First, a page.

June 29, 1935


JAMA. 1935;104(26):2384. doi:10.1001/jama.1935.02760260072025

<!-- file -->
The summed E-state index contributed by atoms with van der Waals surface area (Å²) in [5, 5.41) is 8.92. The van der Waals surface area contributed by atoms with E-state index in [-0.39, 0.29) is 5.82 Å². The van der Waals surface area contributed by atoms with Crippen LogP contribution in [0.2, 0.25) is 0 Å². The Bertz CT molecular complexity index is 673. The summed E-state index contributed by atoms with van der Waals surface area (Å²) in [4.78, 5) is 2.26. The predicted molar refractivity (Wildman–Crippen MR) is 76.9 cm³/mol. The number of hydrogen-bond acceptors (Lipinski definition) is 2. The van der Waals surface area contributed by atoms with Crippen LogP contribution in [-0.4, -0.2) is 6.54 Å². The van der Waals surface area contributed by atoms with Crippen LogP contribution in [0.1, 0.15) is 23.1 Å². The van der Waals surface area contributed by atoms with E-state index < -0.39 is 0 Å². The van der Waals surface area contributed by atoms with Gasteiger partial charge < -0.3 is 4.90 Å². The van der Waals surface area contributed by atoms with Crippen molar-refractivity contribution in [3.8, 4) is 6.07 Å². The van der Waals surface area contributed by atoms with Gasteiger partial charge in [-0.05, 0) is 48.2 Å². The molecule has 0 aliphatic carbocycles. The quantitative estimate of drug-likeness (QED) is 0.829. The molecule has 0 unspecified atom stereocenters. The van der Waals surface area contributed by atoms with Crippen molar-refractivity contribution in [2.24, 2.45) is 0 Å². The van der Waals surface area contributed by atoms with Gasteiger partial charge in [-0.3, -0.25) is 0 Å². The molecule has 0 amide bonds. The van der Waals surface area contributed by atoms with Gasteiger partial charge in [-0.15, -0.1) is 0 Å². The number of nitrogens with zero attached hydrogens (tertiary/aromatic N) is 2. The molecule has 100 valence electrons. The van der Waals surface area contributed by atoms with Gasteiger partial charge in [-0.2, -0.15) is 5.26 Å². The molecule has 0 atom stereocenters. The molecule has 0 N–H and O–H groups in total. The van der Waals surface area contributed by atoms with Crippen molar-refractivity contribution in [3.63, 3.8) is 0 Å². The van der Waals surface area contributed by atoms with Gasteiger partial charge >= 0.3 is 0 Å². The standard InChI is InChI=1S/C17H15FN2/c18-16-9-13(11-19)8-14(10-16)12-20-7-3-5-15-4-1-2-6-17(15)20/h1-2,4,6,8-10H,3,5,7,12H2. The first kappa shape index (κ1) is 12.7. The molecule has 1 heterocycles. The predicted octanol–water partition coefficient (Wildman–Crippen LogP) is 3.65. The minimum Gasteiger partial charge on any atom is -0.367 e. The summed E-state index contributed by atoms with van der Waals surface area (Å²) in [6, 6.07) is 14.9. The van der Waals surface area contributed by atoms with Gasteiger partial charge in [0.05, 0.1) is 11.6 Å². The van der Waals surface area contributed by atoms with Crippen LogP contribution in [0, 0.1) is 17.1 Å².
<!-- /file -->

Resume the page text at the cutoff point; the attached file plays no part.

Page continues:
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To the Editor:—  Besides infantile paralysis and encephalitis spoken of by Hans Zinsser (The Journal, May 11, p. 1700), many other diseases with marked characteristics have emerged within the last century, and even within the last few years. This seems strange, in view of the fact that it is often stated that physicians of the past possessed a very keen sense of observation and their "horse sense" was by far superior to modern clinical and laboratory methods.In this connection it is of interest to quote a statement by the French clinician Edouard Rist:"It is strange," writes Rist (La tuberculose, Paris, Librairie Arman Colin, 1927), "that certain affections, the symptoms and course of which appear to us sufficiently characteristic as to be distinguished by simple clinical observation without the assistance of special technical methods, failed to be identified by our predecessors for many centuries. Measles and scarlet fever, for

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